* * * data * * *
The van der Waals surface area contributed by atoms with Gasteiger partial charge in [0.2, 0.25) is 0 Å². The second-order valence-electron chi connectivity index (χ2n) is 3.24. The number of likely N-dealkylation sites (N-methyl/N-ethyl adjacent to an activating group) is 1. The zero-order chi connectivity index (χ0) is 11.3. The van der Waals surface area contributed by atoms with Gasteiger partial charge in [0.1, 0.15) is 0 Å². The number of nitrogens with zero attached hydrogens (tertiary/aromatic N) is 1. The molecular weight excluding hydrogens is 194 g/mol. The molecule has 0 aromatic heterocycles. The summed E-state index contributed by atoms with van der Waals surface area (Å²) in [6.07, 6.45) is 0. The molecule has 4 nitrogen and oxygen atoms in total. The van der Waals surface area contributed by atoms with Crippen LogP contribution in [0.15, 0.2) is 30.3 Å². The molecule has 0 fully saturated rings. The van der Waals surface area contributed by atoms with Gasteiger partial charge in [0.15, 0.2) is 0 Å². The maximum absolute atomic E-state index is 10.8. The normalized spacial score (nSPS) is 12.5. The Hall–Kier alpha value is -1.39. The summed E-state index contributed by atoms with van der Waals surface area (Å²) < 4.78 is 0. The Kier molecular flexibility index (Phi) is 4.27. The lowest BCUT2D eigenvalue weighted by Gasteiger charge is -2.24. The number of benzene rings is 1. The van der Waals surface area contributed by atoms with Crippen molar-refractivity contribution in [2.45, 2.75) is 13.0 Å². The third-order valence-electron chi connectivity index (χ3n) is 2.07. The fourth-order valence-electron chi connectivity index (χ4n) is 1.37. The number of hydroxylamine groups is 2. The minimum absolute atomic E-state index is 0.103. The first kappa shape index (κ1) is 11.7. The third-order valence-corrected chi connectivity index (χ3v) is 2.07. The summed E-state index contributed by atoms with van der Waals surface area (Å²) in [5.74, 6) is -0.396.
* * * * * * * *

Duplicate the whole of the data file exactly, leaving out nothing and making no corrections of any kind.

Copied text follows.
The van der Waals surface area contributed by atoms with Gasteiger partial charge in [0.2, 0.25) is 0 Å². The second-order valence-electron chi connectivity index (χ2n) is 3.24. The number of likely N-dealkylation sites (N-methyl/N-ethyl adjacent to an activating group) is 1. The zero-order chi connectivity index (χ0) is 11.3. The van der Waals surface area contributed by atoms with Gasteiger partial charge in [0.1, 0.15) is 0 Å². The number of nitrogens with zero attached hydrogens (tertiary/aromatic N) is 1. The molecular weight excluding hydrogens is 194 g/mol. The molecule has 0 aromatic heterocycles. The summed E-state index contributed by atoms with van der Waals surface area (Å²) in [6.07, 6.45) is 0. The molecule has 4 nitrogen and oxygen atoms in total. The van der Waals surface area contributed by atoms with Crippen LogP contribution in [0.15, 0.2) is 30.3 Å². The molecule has 0 fully saturated rings. The van der Waals surface area contributed by atoms with Gasteiger partial charge in [0.15, 0.2) is 0 Å². The maximum absolute atomic E-state index is 10.8. The normalized spacial score (nSPS) is 12.5. The Hall–Kier alpha value is -1.39. The summed E-state index contributed by atoms with van der Waals surface area (Å²) < 4.78 is 0. The Kier molecular flexibility index (Phi) is 4.27. The lowest BCUT2D eigenvalue weighted by Gasteiger charge is -2.24. The number of benzene rings is 1. The van der Waals surface area contributed by atoms with Crippen molar-refractivity contribution in [2.45, 2.75) is 13.0 Å². The third-order valence-electron chi connectivity index (χ3n) is 2.07. The fourth-order valence-electron chi connectivity index (χ4n) is 1.37. The number of hydroxylamine groups is 2. The minimum absolute atomic E-state index is 0.103. The first kappa shape index (κ1) is 11.7. The third-order valence-corrected chi connectivity index (χ3v) is 2.07. The summed E-state index contributed by atoms with van der Waals surface area (Å²) in [5.74, 6) is -0.396.